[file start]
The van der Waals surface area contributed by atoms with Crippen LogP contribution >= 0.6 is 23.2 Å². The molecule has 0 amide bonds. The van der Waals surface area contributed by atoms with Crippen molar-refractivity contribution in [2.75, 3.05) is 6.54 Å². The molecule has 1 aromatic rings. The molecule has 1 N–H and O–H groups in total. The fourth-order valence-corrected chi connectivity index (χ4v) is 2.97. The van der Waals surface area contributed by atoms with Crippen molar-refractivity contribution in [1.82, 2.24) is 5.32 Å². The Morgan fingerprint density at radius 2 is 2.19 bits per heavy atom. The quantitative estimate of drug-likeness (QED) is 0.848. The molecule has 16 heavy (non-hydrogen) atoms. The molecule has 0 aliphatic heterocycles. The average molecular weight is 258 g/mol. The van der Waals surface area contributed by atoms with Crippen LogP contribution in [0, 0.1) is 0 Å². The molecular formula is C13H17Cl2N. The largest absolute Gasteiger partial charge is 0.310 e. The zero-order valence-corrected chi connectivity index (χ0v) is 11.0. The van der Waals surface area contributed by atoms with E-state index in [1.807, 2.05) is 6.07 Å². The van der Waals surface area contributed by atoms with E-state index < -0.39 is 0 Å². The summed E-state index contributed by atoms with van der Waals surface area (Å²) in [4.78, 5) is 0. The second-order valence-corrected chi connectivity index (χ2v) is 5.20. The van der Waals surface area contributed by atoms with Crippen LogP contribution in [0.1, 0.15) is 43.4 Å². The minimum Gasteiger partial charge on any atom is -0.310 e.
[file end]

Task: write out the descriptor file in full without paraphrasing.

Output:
The van der Waals surface area contributed by atoms with Crippen LogP contribution >= 0.6 is 23.2 Å². The molecule has 0 amide bonds. The van der Waals surface area contributed by atoms with Crippen molar-refractivity contribution in [2.75, 3.05) is 6.54 Å². The molecule has 1 aromatic rings. The molecule has 1 N–H and O–H groups in total. The fourth-order valence-corrected chi connectivity index (χ4v) is 2.97. The van der Waals surface area contributed by atoms with Crippen molar-refractivity contribution in [1.82, 2.24) is 5.32 Å². The Morgan fingerprint density at radius 2 is 2.19 bits per heavy atom. The quantitative estimate of drug-likeness (QED) is 0.848. The molecule has 16 heavy (non-hydrogen) atoms. The molecule has 0 aliphatic heterocycles. The average molecular weight is 258 g/mol. The van der Waals surface area contributed by atoms with Crippen LogP contribution in [0, 0.1) is 0 Å². The molecular formula is C13H17Cl2N. The largest absolute Gasteiger partial charge is 0.310 e. The zero-order valence-corrected chi connectivity index (χ0v) is 11.0. The van der Waals surface area contributed by atoms with E-state index in [1.807, 2.05) is 6.07 Å². The van der Waals surface area contributed by atoms with E-state index < -0.39 is 0 Å². The summed E-state index contributed by atoms with van der Waals surface area (Å²) in [4.78, 5) is 0. The second-order valence-corrected chi connectivity index (χ2v) is 5.20. The van der Waals surface area contributed by atoms with Crippen LogP contribution in [0.1, 0.15) is 43.4 Å². The minimum Gasteiger partial charge on any atom is -0.310 e.